The President’s Budget Proposal and AfterSchool

About two weeks ago, the Office of Management and Budget released “America First A Budget Blueprint to Make America Great Again.”  It is a 62 page document that outlines the administration’s priorities for the upcoming budget process.  It is not law yet, but it will guide legislators in the upcoming budget process.

Normally, as afterschool professionals, we might be too busy with our work and every day living to take much notice of such a document.  I’ve been in this field for many years, and not once have I ever been motivated to actually read a federal budget proposal.  This year is different.  This year it is personal.  This year there is a single paragraph at the bottom of page 17 that requires my attention:

It’s just one bullet point.  It doesn’t directly affect programs that operate without 21st Century funds.  I’m not personally closely associated with anyone who will be directly impacted.  My individual influence on legislators is insignificant.  Why does this require  my attention?  It requires my attention, our attention, because of the last sentence. The one that says afterschool programs don’t contribute to improving student achievement.

On this subject, I believe that Mr. Mulvaney, the President, and others who are responsible for this document don’t have any clue what they are talking about. They obviously are unaware of how afterschool supports student’s success in school.  They are unaware of improved student attendance, improved health, safety and nutrition, the reduction of risky behaviors, improved social-emotional skills, the opportunities for expanded learning, development of college and career skills, the support for working families, or any of the dozens of other proven benefits of attending high quality out-of-school programs.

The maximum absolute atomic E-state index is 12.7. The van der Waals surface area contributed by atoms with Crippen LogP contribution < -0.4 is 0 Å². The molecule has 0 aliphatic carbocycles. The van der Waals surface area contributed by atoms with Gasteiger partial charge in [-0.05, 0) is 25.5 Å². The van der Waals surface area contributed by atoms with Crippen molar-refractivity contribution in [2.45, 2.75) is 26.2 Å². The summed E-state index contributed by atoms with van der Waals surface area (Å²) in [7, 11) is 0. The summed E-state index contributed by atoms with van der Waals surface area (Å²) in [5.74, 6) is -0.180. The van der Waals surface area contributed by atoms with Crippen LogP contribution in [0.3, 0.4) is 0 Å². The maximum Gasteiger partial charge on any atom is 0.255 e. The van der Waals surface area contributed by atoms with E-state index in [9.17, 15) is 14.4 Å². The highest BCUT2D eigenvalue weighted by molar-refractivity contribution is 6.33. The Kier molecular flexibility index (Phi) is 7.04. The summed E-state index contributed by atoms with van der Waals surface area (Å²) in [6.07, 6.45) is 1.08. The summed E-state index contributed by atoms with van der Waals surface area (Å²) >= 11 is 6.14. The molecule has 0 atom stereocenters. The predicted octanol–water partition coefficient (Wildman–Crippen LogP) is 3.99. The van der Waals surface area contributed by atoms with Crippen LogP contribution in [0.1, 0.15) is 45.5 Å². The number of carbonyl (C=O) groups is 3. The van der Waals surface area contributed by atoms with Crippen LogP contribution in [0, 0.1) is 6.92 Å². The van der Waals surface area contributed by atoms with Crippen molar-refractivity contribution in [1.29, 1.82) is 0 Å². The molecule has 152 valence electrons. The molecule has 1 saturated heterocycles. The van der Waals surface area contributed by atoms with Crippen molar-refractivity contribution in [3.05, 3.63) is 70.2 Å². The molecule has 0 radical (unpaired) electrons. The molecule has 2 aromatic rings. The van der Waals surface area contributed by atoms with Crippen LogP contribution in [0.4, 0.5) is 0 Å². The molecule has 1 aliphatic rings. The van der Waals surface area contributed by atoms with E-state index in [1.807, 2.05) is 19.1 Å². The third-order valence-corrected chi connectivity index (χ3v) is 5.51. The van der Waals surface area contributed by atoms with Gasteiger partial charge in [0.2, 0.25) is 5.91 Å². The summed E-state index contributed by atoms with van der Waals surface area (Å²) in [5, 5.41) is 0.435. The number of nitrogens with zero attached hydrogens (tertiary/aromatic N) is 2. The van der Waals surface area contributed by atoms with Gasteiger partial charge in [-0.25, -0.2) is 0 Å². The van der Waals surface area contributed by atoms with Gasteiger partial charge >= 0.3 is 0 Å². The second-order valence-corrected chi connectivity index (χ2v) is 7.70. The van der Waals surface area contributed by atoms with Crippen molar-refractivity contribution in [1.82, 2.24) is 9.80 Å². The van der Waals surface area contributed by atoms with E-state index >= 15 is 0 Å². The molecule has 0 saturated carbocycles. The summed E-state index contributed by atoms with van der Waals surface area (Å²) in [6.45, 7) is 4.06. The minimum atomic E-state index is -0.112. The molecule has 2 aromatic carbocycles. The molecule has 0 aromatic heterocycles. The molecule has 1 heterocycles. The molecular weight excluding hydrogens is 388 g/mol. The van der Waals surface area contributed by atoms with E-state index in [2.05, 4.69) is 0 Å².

My individual influence on the process may feel insignificant, but as group we have some power.  For this reason, MdAA and other afterschool organizations from across the country will be signing on to a letter sponsored by the AfterSchool Alliance to inform the President and the Office of Management and Budget of the evidence they seem to have missed.

I encourage you to spend some time on the AfterSchool Alliance website. There they have collected all of the facts and figures, and converted them into powerful graphic documents you can use when talking with supporters and legislators on this topic. Information specifically about 21st Century Learning Centers can be found here:

Take some time to explore, investigate, and make use of this wealth of information effectively.

The National AfterSchool Convention got under way just a few days after the budget proposal was released, and the paragraph referenced above was the topic of many conversations. The words weighed heavily on the hearts of all in attendance.  What we do is of incredible importance to parents who wouldn’t otherwise be able to go to work, to children and youth who would otherwise spend their afterschool hours alone without structure, guidance or enrichment, and to communities that are stronger because of what we do.  The bottom line is that AfterSchool matters more than the average person appears to understand.  It is our responsibility to educate them on the facts.

As we were all in Dallas for the convention, we adapted a popular Texas motto for our purposes: